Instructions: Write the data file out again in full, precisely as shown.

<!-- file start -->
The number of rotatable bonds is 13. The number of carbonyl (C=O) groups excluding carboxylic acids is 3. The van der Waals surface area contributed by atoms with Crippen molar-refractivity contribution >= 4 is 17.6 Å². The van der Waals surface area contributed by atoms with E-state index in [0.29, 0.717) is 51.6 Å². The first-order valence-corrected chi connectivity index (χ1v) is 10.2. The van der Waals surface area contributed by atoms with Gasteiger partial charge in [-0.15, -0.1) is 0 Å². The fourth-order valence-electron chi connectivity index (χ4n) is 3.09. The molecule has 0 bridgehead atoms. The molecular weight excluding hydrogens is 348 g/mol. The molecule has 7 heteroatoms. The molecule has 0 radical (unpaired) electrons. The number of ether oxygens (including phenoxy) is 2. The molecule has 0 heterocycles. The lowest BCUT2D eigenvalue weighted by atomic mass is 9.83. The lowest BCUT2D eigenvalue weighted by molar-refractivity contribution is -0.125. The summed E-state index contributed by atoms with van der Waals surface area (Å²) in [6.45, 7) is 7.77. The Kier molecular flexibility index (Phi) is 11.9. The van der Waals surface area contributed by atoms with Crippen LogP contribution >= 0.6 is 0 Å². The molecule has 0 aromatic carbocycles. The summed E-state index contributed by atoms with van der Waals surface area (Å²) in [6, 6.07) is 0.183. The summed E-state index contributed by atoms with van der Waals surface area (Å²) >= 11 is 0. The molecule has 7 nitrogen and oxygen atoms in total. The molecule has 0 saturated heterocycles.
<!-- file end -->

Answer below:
The number of rotatable bonds is 13. The number of carbonyl (C=O) groups excluding carboxylic acids is 3. The van der Waals surface area contributed by atoms with Crippen molar-refractivity contribution >= 4 is 17.6 Å². The van der Waals surface area contributed by atoms with E-state index in [0.29, 0.717) is 51.6 Å². The first-order valence-corrected chi connectivity index (χ1v) is 10.2. The van der Waals surface area contributed by atoms with Gasteiger partial charge in [-0.15, -0.1) is 0 Å². The fourth-order valence-electron chi connectivity index (χ4n) is 3.09. The molecule has 0 bridgehead atoms. The molecular weight excluding hydrogens is 348 g/mol. The molecule has 7 heteroatoms. The molecule has 0 radical (unpaired) electrons. The number of ether oxygens (including phenoxy) is 2. The molecule has 0 heterocycles. The lowest BCUT2D eigenvalue weighted by atomic mass is 9.83. The lowest BCUT2D eigenvalue weighted by molar-refractivity contribution is -0.125. The summed E-state index contributed by atoms with van der Waals surface area (Å²) in [6.45, 7) is 7.77. The Kier molecular flexibility index (Phi) is 11.9. The van der Waals surface area contributed by atoms with Crippen LogP contribution >= 0.6 is 0 Å². The molecule has 0 aromatic carbocycles. The summed E-state index contributed by atoms with van der Waals surface area (Å²) in [6, 6.07) is 0.183. The summed E-state index contributed by atoms with van der Waals surface area (Å²) >= 11 is 0. The molecule has 7 nitrogen and oxygen atoms in total. The molecule has 0 saturated heterocycles.